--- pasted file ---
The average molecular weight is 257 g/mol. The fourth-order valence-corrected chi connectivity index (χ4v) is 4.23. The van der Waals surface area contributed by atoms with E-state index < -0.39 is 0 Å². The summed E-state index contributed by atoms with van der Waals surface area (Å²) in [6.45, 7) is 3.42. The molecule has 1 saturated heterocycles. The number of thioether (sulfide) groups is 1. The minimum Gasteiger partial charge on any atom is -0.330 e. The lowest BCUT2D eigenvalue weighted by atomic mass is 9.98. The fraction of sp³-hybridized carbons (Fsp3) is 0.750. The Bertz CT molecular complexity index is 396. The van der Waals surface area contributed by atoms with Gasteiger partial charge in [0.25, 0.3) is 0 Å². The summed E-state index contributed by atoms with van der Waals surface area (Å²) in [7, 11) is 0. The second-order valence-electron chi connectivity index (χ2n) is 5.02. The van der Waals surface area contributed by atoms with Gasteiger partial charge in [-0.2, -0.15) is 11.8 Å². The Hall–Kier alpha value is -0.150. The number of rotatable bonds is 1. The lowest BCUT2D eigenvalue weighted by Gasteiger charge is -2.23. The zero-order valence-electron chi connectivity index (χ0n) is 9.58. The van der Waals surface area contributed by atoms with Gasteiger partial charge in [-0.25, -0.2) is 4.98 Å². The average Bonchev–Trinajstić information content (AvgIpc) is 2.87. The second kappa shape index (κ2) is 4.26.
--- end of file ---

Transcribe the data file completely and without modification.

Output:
The average molecular weight is 257 g/mol. The fourth-order valence-corrected chi connectivity index (χ4v) is 4.23. The van der Waals surface area contributed by atoms with E-state index < -0.39 is 0 Å². The summed E-state index contributed by atoms with van der Waals surface area (Å²) in [6.45, 7) is 3.42. The molecule has 1 saturated heterocycles. The number of thioether (sulfide) groups is 1. The minimum Gasteiger partial charge on any atom is -0.330 e. The lowest BCUT2D eigenvalue weighted by atomic mass is 9.98. The fraction of sp³-hybridized carbons (Fsp3) is 0.750. The Bertz CT molecular complexity index is 396. The van der Waals surface area contributed by atoms with Gasteiger partial charge in [0.25, 0.3) is 0 Å². The summed E-state index contributed by atoms with van der Waals surface area (Å²) in [7, 11) is 0. The second-order valence-electron chi connectivity index (χ2n) is 5.02. The van der Waals surface area contributed by atoms with Gasteiger partial charge in [-0.2, -0.15) is 11.8 Å². The Hall–Kier alpha value is -0.150. The number of rotatable bonds is 1. The lowest BCUT2D eigenvalue weighted by Gasteiger charge is -2.23. The zero-order valence-electron chi connectivity index (χ0n) is 9.58. The van der Waals surface area contributed by atoms with Gasteiger partial charge in [-0.25, -0.2) is 4.98 Å². The average Bonchev–Trinajstić information content (AvgIpc) is 2.87. The second kappa shape index (κ2) is 4.26.